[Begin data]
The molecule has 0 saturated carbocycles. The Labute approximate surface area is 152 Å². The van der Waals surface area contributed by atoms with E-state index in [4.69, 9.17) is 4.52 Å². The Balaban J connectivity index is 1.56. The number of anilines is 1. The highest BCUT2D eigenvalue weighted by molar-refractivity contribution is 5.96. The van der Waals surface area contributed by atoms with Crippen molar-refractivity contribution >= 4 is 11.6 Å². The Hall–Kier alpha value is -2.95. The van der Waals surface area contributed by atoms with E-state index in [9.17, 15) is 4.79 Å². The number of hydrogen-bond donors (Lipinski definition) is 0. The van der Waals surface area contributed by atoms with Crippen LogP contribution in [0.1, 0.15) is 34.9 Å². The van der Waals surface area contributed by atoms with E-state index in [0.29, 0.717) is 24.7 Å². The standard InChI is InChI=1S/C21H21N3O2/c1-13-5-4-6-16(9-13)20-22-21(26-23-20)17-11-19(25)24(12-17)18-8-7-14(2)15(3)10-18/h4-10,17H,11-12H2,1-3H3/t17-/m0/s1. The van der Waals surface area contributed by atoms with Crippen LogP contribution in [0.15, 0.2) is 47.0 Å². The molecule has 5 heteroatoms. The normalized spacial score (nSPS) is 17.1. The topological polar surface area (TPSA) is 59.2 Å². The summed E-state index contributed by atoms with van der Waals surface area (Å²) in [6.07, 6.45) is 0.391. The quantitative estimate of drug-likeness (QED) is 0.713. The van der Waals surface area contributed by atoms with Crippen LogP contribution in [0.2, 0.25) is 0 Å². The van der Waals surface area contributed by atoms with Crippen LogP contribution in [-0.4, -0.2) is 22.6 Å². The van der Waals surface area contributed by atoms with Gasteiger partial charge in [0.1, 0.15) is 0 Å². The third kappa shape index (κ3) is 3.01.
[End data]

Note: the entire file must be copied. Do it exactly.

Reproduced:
The molecule has 0 saturated carbocycles. The Labute approximate surface area is 152 Å². The van der Waals surface area contributed by atoms with E-state index in [4.69, 9.17) is 4.52 Å². The Balaban J connectivity index is 1.56. The number of anilines is 1. The highest BCUT2D eigenvalue weighted by molar-refractivity contribution is 5.96. The van der Waals surface area contributed by atoms with Crippen molar-refractivity contribution >= 4 is 11.6 Å². The Hall–Kier alpha value is -2.95. The van der Waals surface area contributed by atoms with E-state index in [9.17, 15) is 4.79 Å². The number of hydrogen-bond donors (Lipinski definition) is 0. The van der Waals surface area contributed by atoms with Crippen LogP contribution in [0.1, 0.15) is 34.9 Å². The van der Waals surface area contributed by atoms with E-state index in [0.29, 0.717) is 24.7 Å². The standard InChI is InChI=1S/C21H21N3O2/c1-13-5-4-6-16(9-13)20-22-21(26-23-20)17-11-19(25)24(12-17)18-8-7-14(2)15(3)10-18/h4-10,17H,11-12H2,1-3H3/t17-/m0/s1. The van der Waals surface area contributed by atoms with Crippen LogP contribution in [0.15, 0.2) is 47.0 Å². The molecule has 5 heteroatoms. The normalized spacial score (nSPS) is 17.1. The topological polar surface area (TPSA) is 59.2 Å². The summed E-state index contributed by atoms with van der Waals surface area (Å²) in [6.07, 6.45) is 0.391. The quantitative estimate of drug-likeness (QED) is 0.713. The van der Waals surface area contributed by atoms with Crippen LogP contribution in [0.2, 0.25) is 0 Å². The van der Waals surface area contributed by atoms with Crippen LogP contribution in [-0.4, -0.2) is 22.6 Å². The van der Waals surface area contributed by atoms with Gasteiger partial charge in [0.1, 0.15) is 0 Å². The third kappa shape index (κ3) is 3.01.